Is Cloud Hosting the Same as a Content Delivery Network?

If you’re curious about cloud hosting and content delivery networks, I’m willing to venture a guess that you’re looking to speed up your website, or make your app more efficient.


In any case, let’s talk about the differences between cloud hosting and content delivery networks, because they are not the same thing. It’s understandable why people confuse them sometimes, but we’ll go over the differences and help you understand whether you need one of them, both, or maybe even neither.

Understanding Cloud Hosting

In the basic sense, the cloud in this context is storage and networking at an on-demand basis. You can scale your cloud hosting plan up and down quite easily with most providers. It’s usually just a matter of clicking a few buttons and selecting a larger hosting plan.

cloud hosting

Your files will stay in the same data center. When you’re setting up a cloud host account, often you’ll be asked to choose from any number of data centers around the country or around the world. As such, people will still try to select one that’s close to their target audience, for minimal load times.

The differences between this, and using a CDN, will become apparent in just a moment.

What About a CDN?

Similar to cloud technology, we’re now talking about edge technology. A CDN is a collection of servers spread throughout a country, or even throughout the world. The CDN allows visitors to connect to your site more quickly because it will send them key files from the server that’s closest to them. A CDN means more people from various locations globally are able to access the fastest possible route to your site.

content delivery network

Think of the cloud as storage and networking on demand, usually in a locally decentralized network, and think of a CDN as a way to decentralize the files that are hosted on your cloud but doing so globally or at least nationally.


Which Should You Use?

Deciding which one of these you should use for your website depends on a number of factors. Things to consider are the location of your visitors, if you’re able to get a solid hosting plan that’s local to the majority of your audience, what types of files you’re hosting on your site, how important speed is, and more.

If you have a static content site with articles and a few images, mainly just HTML and CSS as opposed to PHP and a MySQL database, then you really won’t need a CDN or any extremely fast tier of cloud hosting. An above-average server will be good enough.

If, however, you are running a large site with a lot of videos and other media to an audience around the world, it’s probably a good idea to opt for cloud hosting (so that you can scale up quickly as your site grows without any headaches), and a CDN as well (to help with hosting costs by carrying more of the bandwidth for the large files, and to keep things moving quickly for all of your visitors.)

The Goals of Cloud Hosting

Here’s a rundown of what cloud hosting aims to accomplish. Next, we’ll do the same for a CDN. Compare these to what your own goals are from a hosting platform, and you’ll have a pretty clear answer as to whether or not cloud hosting is right for you, and whether or not you should bother putting a CDN on top of it.

Of course, there are other options like non-cloud hosting, but that’s not a great choice for the vast majority of website owners these days, since technology has advanced without much of a leap in cost. Cloud hosting seeks to:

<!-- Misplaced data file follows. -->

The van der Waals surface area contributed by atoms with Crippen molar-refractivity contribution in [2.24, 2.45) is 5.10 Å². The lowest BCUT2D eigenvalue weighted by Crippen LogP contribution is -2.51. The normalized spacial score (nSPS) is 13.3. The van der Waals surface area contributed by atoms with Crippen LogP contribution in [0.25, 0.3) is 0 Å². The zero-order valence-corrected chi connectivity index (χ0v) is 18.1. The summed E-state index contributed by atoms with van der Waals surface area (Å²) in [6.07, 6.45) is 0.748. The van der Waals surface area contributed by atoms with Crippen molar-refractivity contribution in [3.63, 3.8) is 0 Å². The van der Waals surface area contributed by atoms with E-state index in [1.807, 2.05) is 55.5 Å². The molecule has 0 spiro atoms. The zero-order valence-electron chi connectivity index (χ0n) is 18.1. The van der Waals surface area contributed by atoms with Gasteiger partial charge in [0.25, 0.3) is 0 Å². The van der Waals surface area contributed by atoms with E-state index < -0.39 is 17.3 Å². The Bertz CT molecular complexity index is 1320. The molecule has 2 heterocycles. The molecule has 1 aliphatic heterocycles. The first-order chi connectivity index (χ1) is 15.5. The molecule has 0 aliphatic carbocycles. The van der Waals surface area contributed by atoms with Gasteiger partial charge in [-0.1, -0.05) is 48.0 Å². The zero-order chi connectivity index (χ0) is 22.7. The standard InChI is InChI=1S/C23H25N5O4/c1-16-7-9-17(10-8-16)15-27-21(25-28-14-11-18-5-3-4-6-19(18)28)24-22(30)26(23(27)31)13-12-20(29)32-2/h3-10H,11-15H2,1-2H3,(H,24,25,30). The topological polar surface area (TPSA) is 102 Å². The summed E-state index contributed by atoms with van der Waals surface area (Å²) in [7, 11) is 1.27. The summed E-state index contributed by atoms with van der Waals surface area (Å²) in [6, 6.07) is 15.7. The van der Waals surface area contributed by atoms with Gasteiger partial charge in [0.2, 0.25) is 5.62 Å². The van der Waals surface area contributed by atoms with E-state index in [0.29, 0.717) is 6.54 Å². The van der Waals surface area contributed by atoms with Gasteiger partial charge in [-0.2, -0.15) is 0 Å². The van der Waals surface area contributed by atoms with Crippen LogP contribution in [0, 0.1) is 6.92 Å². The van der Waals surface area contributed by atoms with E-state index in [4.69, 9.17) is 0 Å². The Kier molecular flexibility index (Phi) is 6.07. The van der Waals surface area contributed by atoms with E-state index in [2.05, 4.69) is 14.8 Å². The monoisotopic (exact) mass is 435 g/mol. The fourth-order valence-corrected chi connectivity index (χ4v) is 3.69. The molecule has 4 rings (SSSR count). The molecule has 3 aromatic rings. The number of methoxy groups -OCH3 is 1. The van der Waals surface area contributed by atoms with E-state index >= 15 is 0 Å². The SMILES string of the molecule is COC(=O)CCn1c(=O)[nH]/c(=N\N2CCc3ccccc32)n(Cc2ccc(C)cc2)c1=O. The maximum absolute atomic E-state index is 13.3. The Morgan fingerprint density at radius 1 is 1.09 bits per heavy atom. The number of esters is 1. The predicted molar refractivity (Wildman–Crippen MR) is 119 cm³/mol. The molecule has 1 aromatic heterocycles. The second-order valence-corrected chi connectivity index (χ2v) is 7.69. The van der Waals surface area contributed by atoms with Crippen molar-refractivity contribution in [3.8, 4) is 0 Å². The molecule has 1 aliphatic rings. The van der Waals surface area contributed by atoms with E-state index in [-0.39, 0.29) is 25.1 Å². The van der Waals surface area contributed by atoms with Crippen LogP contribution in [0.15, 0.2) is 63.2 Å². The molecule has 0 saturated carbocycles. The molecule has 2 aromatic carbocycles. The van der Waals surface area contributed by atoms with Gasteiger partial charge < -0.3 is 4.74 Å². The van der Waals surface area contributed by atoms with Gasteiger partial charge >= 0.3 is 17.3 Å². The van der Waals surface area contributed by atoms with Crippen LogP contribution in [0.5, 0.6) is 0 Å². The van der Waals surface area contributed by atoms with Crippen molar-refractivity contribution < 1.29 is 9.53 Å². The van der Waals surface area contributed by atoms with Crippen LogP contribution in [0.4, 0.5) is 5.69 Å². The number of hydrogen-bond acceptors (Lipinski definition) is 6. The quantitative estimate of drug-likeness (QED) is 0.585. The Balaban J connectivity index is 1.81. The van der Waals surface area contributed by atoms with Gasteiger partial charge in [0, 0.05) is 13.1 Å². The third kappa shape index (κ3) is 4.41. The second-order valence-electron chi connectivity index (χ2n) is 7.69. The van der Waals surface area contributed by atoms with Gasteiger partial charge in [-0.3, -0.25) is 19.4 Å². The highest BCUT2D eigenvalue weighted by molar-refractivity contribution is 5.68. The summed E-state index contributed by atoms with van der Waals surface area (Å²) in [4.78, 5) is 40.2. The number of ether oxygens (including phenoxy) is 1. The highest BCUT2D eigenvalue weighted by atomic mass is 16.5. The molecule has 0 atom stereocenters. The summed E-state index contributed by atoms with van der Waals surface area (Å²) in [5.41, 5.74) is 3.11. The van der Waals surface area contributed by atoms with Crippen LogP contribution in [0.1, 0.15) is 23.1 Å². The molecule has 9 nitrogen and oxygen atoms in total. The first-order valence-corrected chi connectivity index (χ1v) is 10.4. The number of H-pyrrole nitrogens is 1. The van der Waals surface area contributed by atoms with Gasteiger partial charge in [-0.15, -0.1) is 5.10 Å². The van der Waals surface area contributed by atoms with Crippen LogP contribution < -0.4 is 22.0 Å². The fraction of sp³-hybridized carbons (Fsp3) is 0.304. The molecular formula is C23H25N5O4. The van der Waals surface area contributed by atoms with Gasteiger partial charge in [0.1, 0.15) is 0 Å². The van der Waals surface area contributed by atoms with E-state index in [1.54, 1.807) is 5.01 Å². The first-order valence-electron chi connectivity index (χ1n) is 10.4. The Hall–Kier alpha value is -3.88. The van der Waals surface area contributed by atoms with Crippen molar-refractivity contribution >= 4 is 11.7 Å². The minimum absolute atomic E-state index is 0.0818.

• Offer a scalable way to deploy and manage servers
  • Provide redundancy in the event of hardware damage
  • Be easier to manage as a platform

Think of it like “flexible hosting” with improved safety of your files, improved bandwidth management thanks to sharding, and the abliity to increase or decrease resources immediately in response to virality and bursts of traffic.

We’ve gone in-depth on the benefits of cloud hosting if you want to learn more.


The Goals of Content Delivery Networks

As promised, here are the main reasons for using a CDN. Remember, this is an additional protocol on top of your regular server situation, meant to enhance you user’s experience, mainly regarding speed. A CDN seeks to:

  • Decentralize the files you’re serving
  • Speed up delivery of your website’s content
  • Reduce CPU, RAM, and Bandwidth strain on your server

This isn’t always justified and it’s not cheap. If you have a local audience, your services and products aren’t of a high ticket value, or your website is speed optimized and streamlined enough with caching, you may not be able to warrant the price. It may even end up not being faster for your main users.

We’ve gone in-depth on the benefits of content delivery networks as well if you’re interested in digging deeper.

So, What’s Next the Next Move?

If you’re using old school shared hosting or another basic type of server, you should consider upgrading to cloud hosting. You’ll be able to find a plan that will meet your needs, and it’s easy to scale up or down as needed. We’ve covered the best cloud hosting providers in-depth to make it easy for you to make a decision.

If you’re not using a CDN on your site, this is another easy-win in terms of improving page speed and overall performance. A site that loads faster will get more visitors, one way or another. Check out the best CDN offerings available currently.

Photo of author

About the Author

Benjamin Crawford wrote the first 50 articles for RSS, before handing the reigns over to our newest author, Jay. Ben may still pop up now and then to cover topics, but Jay Kenneth is now managing the RSSCloud blog.